Is Pakistan considering herd immunity?

Updated May 15 2020

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HYDERABAD: People ignore SOPs for social distancing while shopping for Eid at a cloth market on Tuesday as businesses reopen after the government eased the nationwide lockdown.—INP
HYDERABAD: People ignore SOPs for social distancing while shopping for Eid at a cloth market on Tuesday as businesses reopen after the government eased the nationwide lockdown.—INP

AS life returns to semi-normalcy with the easing of lockdown by the government, there is heightened concern that Pakistan may be opening up too soon and too fast and pushing policy inadvertently towards ‘herd immunity’ against Covid-19.

No government in the world has publicly supported the case for herd immunity because of the huge risk to human life it entails. The concept centers around enough people in the population – as many as 70 per cent in the case of Covid-19 – getting infected thereby building up their immunity to the virus. With an overwhelming majority having developed such immunity, the rest of the population would be much more secure and the infection would gradually fade away. In Pakistan, too, no official admits that herd immunity has been discussed as a policy option.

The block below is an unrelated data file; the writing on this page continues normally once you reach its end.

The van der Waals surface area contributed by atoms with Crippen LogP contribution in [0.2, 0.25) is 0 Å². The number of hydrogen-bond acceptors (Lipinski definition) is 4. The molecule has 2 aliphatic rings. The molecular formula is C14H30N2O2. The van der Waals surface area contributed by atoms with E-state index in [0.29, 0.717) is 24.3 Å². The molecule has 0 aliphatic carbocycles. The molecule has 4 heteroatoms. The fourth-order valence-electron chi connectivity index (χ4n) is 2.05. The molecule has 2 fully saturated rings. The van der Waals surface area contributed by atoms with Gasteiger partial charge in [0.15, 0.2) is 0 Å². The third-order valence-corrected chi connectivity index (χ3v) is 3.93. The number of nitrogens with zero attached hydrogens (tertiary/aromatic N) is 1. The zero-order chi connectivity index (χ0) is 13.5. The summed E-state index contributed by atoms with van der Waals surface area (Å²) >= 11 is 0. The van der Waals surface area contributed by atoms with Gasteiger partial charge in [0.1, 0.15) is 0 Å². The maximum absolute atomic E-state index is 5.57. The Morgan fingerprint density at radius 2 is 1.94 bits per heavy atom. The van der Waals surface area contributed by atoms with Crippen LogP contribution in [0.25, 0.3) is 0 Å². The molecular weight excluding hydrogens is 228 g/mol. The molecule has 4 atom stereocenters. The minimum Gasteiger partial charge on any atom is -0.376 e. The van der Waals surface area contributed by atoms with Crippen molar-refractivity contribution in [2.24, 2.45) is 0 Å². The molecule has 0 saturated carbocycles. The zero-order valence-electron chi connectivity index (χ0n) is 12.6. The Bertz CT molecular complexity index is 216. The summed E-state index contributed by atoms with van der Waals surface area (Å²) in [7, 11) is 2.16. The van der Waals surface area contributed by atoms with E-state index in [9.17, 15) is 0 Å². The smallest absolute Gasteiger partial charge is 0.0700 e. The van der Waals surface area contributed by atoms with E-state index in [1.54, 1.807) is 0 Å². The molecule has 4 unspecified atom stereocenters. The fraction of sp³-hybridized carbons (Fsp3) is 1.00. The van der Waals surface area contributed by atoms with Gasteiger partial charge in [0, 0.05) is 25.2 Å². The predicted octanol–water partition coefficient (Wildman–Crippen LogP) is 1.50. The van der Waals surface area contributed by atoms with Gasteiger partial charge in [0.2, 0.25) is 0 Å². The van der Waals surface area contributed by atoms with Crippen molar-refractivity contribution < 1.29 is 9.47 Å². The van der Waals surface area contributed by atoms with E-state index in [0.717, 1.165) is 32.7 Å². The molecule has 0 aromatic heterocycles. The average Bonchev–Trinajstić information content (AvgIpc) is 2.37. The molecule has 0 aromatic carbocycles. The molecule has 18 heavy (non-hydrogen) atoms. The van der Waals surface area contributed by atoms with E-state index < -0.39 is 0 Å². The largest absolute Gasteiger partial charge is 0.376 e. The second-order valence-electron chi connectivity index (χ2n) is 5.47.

“Absolutely not,” says Dr Zafar Mirza, Special Assistant to the Prime Minister on Health when asked if the government was discussing herd immunity. Dr Mirza has been a leading figure in the national effort against Covid-19. “This is not government policy,” he says emphatically. “We are neither promoting herd immunity nor discussing it.”

Members of the Opposition have their worries though. On Tuesday PML-N Senator Dr Musadik Malik expressed fears on the floor of the Senate about government resigning itself to a policy of herd immunity. PPP Senator Sherry Rehman also mentioned these concerns in her speech in the Upper House.

Senior government officials say the relatively low numbers of deaths have helped them proceed with relaxation of the lockdown. One senior official says these low numbers may denote that the lockdown in the early stage was effective and suppressed the infection rate or that somehow Pakistanis have greater resistance to the infection.

These officials — while denying that the actual concept of herd immunity has been discussed in meetings — maintain that immunity will kick in sooner or later and that along with the already relatively low mortality rate will ensure the Covid-19 situation remains under control. “Everyone will get herd immunity ultimately as the virus runs its course,” says an official.